Classical guitar purists might cringe, but veterans of late-night infomercials and shopping channel instructional DVDs may be on to something when they cheered Esteban's spirited back-of-the-house entrance Thursday at The Smith Center. He immediately launched into a fired-up flamenco stew of snippets from the greatest hits of the rock era - with a dash of classical mixed in ("Stairway to Heaven," "Classical Gas" and "Eleanor Rigby" preceded by the black-clad man born as Stephen Paul stirring things up with a little "Hall of the Mountain King").
Top Esteban off with a bolero leather hat, shades (light sensitivity from a 1980 near-career-ending collision with a drunken driver), side-zip ankle boots and the patter of a stuck-in-the-'60s-and-'70s Sedona-style hipster and you have the makings of, at the very least, a curiosity backed by the bona fides of a few years slaving away at the fingers of hero Segovia himself. It's clear he has a great time onstage - and really does put a mean wail of tasty flamenco licks on tunes you might not have imagined being played that way.
Who wouldn't smile at his conjuring the spirit of Elvis ("He's alive today. Come on down and grace us with the presence of your bright little soul.") before launching into a heartwarming "Love Me Tender"?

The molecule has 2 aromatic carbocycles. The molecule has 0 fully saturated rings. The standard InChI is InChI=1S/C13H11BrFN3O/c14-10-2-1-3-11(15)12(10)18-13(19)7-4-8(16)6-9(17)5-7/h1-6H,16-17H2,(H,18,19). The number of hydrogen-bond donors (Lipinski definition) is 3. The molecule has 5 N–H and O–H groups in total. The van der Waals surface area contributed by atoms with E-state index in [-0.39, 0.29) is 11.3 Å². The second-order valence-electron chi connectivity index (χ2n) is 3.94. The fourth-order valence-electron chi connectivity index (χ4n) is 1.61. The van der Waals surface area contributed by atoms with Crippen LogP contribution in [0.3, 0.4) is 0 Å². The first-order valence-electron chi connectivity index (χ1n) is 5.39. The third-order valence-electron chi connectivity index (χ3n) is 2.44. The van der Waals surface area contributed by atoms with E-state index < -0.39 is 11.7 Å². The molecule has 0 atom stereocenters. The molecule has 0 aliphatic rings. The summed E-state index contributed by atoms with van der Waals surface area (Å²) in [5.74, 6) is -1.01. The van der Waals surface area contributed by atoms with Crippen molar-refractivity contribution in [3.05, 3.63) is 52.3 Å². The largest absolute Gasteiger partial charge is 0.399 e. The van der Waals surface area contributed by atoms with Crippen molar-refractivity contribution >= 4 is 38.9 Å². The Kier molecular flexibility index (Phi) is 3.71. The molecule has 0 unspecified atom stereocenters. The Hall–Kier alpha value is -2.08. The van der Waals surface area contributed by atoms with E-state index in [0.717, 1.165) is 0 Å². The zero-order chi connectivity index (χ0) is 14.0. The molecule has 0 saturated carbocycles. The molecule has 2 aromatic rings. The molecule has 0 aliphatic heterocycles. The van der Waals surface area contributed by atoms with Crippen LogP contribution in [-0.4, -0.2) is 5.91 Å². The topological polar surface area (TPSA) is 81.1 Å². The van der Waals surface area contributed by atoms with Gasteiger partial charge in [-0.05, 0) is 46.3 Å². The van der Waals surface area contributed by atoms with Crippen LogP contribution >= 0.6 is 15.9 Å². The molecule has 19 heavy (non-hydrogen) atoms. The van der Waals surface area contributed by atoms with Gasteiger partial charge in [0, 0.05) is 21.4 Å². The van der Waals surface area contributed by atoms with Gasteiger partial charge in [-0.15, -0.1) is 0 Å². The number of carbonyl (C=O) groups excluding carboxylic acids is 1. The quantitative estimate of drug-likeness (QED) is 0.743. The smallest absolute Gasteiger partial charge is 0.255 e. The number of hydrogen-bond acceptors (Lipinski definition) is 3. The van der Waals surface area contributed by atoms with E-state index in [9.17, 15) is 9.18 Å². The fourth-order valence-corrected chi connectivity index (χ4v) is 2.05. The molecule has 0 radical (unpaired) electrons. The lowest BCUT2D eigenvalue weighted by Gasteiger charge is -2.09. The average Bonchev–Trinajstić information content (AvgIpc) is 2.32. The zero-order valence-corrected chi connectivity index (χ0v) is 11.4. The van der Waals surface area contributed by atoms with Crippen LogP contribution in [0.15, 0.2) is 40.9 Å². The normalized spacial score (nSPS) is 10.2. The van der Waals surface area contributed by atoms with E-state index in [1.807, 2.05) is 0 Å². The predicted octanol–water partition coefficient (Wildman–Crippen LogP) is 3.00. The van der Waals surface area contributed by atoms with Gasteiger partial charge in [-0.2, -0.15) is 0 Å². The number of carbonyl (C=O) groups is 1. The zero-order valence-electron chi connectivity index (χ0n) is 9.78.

The almost-packed house at the intimate Cabaret Jazz room was all-in for Esteban's 4,000-year musical journey that included his adaptation of what he said was the first written music of mankind mixed into a snake charmer called Mediterana. Violinist daughter Teresa Joy (a cool undulating porcelain flamenco gypsy doll with plenty of talent), drummer John Freixas, Brett Hansen (subtly providing multiple instrumentation from his electric keyboard) and bassist Tony Smith played right along with the seemingly incongruous genre-bending to make for a fascinating evening.
Between pithy autobiographical "long story short" bits, Esteban couldn't keep himself away from Medley Town. How about a little Celtic Dream ("Scottish/Irish druids from 800 AD") segueing into "The Last of the Mohicans" movie theme? Or try the nearly swoon-inducing flourishes of "Unchained Melody" mixed up with "Can't Help Falling In Love." And it works, especially the part where the blue-collar Pittsburgh native was a life-changing teenage moment away from following Dad into the steel mills (a newspaper ad for a guitar scholarship to Carnegie Mellon changed everything).
Seems as if Esteban will keep working this circuit as long as willing fans line up to give standing ovations to his truly en fuego "Fuego Malaguena." And why not? Especially when they get to see his daughter/accompanist also play the loving timekeeper who whispers to Dad that they need to wrap it up pretty soon - followed by identical Cheshire grins as they whip the crowd into a frenzy with their Speedy Gonzalez rendition of Del Shannon's "Runaway" before calmly sauntering into the lobby for an audience meet-and-greet/autograph session next to the merchandise table.